Though the numbers of ships being deployed are not really up on the 2012 figures, it is pretty obvious that nearly all of the major lines still see Europe as the prime arena for showcasing their new ships. Beside the big ticket, first time deployments in Southampton, Princess Cruises are also bringing over the huge Caribbean Princess and, for the first time ever, the line is offering an all inclusive drinks package in the fare.

So the European catwalk (cruisewalk?) season of 2015 looks like being quite a floor show, with each of the entrants bearing all the traits and positive selling points- both real and imagined- of their respective sponsors. One thing there will be no shortage of is choice.

Stay tuned.


Sailing to the sun, Carnival style

Sailing to the sun, Carnival style

Of all the major cruise lines, none in the last couple of years has experienced such a painful learning curve as Carnival. With a string of PR disasters ranging from the Carnival Splendor breakdown off Mexico, to this year’s Carnival Triumph debacle, you could be forgiven for thinking that the line had shot every albatross in existence out of the sky. The line’s image took a battering on the same scale as the Bismarck.

It was clear that far reaching changes were needed right across the line, and these would be addressed in due course. But the fact is that Carnival was already in a state of transition before the incidents cited above. While maintaining its core ‘fun’ product, some of the old eighties and nineties mainstays were being discreetly dumped overboard in favour of a more refined, all encompassing style of product delivery.

First, there was the Evolutions Of Fun programme, designed to breathe new life into the jaded, mid life, eight ship Fantasy class ships. The revamping of the pool deck areas was accompanied by the addition of around a hundred small balconies to each ship. Most significantly, each was upgraded with a new, adults only Serenity Deck, with padded loungers, ambient music, and a couple of whirlpools. It gave the whole class a new life. And, with it came a new look.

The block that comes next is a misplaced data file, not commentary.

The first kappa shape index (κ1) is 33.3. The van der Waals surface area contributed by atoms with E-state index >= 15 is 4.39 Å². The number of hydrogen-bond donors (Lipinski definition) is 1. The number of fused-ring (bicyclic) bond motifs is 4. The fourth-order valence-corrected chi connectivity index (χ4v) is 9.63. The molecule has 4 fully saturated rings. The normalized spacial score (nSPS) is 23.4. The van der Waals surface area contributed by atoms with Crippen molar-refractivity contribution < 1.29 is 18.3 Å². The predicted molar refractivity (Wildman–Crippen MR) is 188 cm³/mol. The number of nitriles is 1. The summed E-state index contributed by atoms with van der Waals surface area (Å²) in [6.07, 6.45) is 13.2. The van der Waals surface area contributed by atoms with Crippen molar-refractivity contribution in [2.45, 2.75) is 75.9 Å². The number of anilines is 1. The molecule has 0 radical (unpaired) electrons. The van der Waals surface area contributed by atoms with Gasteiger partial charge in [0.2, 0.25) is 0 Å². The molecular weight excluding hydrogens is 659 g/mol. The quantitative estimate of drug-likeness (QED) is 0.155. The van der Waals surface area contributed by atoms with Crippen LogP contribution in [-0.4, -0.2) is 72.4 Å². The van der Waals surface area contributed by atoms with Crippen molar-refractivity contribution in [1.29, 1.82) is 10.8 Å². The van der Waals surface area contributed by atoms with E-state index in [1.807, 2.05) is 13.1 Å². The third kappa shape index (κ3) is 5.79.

A lot of the original, whimsical neon, granite and glass fixtures- they were the creations of Carnival’s very own Andy Warhol, Joe Farcus- were stripped out and replaced with a more restrained, but still subtly vibrant palette. It was a theme already presaged by the most recent Carnival new builds- Carnival Dream, Magic and Breeze- and it has been universally well received. Twenty years of changing tastes is not something any cruise line or hotel chain can afford to ignore.

With these new ships came a whole new host of bars and eateries that have now spread across the entire Carnival fleet, such as Guy’s Burger Joint, the Red Frog Bar, and the Blue Iguana Cantina. There was also a shift away from the old fur, feather boas and fillet steak kind of evening options, with the introduction of a dedicated, late night comedy club. The entire project was known as Funship 2.0.

Carnival's distinctive funnels remain their trade mark